Joe Perry - Joe Perry
Guitar-driven Hard Rock/Rock N'Roll
13 songs (51.22)
Release year: 2005
Reviewed by Elias

A friend of mine once described Aerosmith as being the “embodiment of Rock guitar.” Regardless of accuracy of the word choice, Joe Perry is not only an excellent technical guitar player, but also a lot more interesting to listen to compared to the myriad of analogous, pentatonic-obsessed Rock players out there today. It may be true that Rock is a genre that doesn’t require as much technical virtuosity to play as, say, Progressive Metal, but when it comes songwriting and providing enjoyable playing for guitar players (for I doubt anyone else will buy this album) originality and inventiveness is essential. So how do these elements come across in Joe Perry’s 2005 solo album?

Perry makes one thing very clear right off from the start. The man knows how to rock out, and fuck, does he do it well. The infectious opening riff to Shakin’ My Cage should send you straight to your beat up telecaster over in the corner to try and play it. The guitar work remains consistently catchy and interesting throughout the song, with unexpected little quirks and whistles interspersed between the riffs and an envy inspiring solo. Some of the energy is lost, however, once Perry starts to sing. While in tune, his voice lacks the raw sleaziness that one would automatically expect from hearing this type of playing. It’s very calm, very relaxed, and while it’s not unpleasant to hear, it offers nothing really positive to the music other than perhaps providing a melodic counterpoint to the riffing or some sort of contrast with the energy of the playing.

The singing becomes more problematic on the next song, Hold On Me. While Shakin’ My Cage was riff-driven, on Hold on Me Perry tries to carry the song through on its slightly melodic chorus. However, his lifeless voice causes what little potential it might have had to jump out of the window. Luckily for the listener, Perry saves his ass by managing to keep our attention focused enough on the great guitar work to forget about the vocals. The same thing happens with Pray For Me as well, although the redeeming factor in this case isn’t so much the aggressive riffing but the harmony games he plays, and by the combination of melodic acoustic soloing and oriental melody lines. The solos are, again, the high point of the song.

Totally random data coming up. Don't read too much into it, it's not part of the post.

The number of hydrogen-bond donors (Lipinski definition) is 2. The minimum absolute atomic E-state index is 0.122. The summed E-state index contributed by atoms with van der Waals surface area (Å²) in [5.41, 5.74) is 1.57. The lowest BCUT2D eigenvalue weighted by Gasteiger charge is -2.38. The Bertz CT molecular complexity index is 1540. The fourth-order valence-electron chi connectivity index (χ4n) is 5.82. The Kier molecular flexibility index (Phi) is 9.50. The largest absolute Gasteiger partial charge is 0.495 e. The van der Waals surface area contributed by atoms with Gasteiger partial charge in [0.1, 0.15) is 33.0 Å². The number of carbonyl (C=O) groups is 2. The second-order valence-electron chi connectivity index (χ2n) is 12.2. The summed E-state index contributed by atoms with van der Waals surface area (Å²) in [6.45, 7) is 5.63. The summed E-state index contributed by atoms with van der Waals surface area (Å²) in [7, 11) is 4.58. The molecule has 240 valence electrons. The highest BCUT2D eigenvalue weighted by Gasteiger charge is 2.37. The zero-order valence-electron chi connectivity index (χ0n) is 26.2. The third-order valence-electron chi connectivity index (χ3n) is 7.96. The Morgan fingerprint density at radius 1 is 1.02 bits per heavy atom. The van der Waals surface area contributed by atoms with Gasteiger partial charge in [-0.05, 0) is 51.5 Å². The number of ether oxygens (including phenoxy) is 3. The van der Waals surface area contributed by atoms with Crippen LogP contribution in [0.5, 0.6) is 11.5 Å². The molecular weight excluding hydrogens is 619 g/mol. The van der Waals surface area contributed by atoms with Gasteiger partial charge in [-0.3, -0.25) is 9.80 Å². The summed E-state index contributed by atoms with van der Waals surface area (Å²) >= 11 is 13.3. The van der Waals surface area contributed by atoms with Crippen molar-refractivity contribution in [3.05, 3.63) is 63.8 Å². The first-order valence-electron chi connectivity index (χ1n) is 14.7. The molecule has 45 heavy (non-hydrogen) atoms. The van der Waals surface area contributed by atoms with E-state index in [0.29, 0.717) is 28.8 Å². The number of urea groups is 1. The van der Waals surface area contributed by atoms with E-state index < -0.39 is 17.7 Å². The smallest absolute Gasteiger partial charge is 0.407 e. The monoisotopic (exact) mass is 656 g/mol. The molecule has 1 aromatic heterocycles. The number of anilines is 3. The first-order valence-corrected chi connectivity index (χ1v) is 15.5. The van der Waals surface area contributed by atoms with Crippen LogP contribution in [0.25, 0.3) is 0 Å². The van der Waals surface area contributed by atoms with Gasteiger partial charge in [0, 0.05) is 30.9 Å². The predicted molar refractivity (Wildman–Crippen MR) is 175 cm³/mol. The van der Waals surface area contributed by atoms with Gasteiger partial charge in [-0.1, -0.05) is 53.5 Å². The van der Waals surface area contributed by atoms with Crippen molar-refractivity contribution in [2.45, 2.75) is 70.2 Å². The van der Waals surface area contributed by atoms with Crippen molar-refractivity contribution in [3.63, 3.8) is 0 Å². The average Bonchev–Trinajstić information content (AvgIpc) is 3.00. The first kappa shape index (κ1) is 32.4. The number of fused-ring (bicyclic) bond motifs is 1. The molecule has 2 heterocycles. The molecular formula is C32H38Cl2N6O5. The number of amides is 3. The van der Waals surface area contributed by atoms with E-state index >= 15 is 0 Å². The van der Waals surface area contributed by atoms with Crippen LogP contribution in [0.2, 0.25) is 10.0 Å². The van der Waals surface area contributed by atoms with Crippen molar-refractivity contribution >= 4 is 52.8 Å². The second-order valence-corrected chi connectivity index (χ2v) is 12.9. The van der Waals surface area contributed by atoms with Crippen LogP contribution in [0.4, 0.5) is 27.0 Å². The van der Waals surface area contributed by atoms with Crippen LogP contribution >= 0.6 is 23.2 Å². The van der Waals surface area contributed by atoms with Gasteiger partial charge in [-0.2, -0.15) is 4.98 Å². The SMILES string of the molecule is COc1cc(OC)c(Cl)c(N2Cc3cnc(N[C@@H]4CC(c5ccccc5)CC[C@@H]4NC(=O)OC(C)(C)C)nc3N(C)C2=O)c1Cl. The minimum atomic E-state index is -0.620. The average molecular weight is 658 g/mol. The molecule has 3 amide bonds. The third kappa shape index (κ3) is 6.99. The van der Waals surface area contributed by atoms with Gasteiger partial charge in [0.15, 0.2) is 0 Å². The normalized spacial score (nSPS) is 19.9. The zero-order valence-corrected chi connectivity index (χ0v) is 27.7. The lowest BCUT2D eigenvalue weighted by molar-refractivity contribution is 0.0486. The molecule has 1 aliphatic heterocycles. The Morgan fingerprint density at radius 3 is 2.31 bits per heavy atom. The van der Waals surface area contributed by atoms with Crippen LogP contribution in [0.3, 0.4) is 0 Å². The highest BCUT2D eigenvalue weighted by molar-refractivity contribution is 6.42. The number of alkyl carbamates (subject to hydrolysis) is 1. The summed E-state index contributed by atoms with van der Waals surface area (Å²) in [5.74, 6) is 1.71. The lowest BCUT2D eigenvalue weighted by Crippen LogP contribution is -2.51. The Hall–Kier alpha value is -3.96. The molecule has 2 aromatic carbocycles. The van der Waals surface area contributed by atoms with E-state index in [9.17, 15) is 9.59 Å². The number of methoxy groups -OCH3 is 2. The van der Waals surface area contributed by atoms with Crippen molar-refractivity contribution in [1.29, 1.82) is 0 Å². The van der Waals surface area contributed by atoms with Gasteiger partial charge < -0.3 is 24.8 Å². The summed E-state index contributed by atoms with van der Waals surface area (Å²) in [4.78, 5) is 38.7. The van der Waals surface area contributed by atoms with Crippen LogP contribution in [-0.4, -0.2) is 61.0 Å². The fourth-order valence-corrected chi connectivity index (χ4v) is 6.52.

At this point Perry seems to have realized the risk he is running and compensates by hitting us with a bang- namely, the opening to Can’t Compare. This song is much more traditional Rock, with defined “riff” – “verse” – “interlude” – “chorus” sections. Hence, the guitar is somewhat tame when not playing either a solo or a main riff. Surprisingly, this doesn’t detract from the song as much as it might seem, as Perry manages to come up with a very catchy, very enjoyable vocal line, which almost makes you forget about the guitar until the outro solo hits you in the face. This trend continues with Lonely, which seems to follow somewhat the structure of Shakin’ My Cage, albeit with stronger emphasis on the vocal lines. Nevertheless the riffing is good enough to maintain interest.

And this is where the album falls short. The rest of the songs all seem to follow patterns similar to one another, either being riff-driven, oriented around a single chorus, or an attempt at more mature songwriting with varying melodic lines and intertwining guitar licks. While the guitar work is strong enough and interesting enough to make this a must-buy for any guitar-playing fan, the album lacks severely in songwriting, and some attempts even manage to elicit derision, such as the slightly disco-influenced Push Comes to Shove. Granted, there are some occasions where Perry succeeds in combining attractive guitar work with catchy songwriting, such as the Country sounding Ten Years, or the groovy Vigilante Man.

All in all, this album is a fine piece of Rock guitar work (although not the epitome) and even manages to produce some cute vocal lines despite Perry’s cold voice. I’d recommend this fully to any guitar player, although non-musicians who don’t have a thing for Rock N’Roll might find themselves easily bored. And if you do end up bored with your purchase, Perry has generously provided us with two shots of his wife’s cleavage, airbrushed onto his guitars that feature in the booklet.

Killing Songs :
Shakin' My Cage, Can't Compare
Elias quoted 75 / 100
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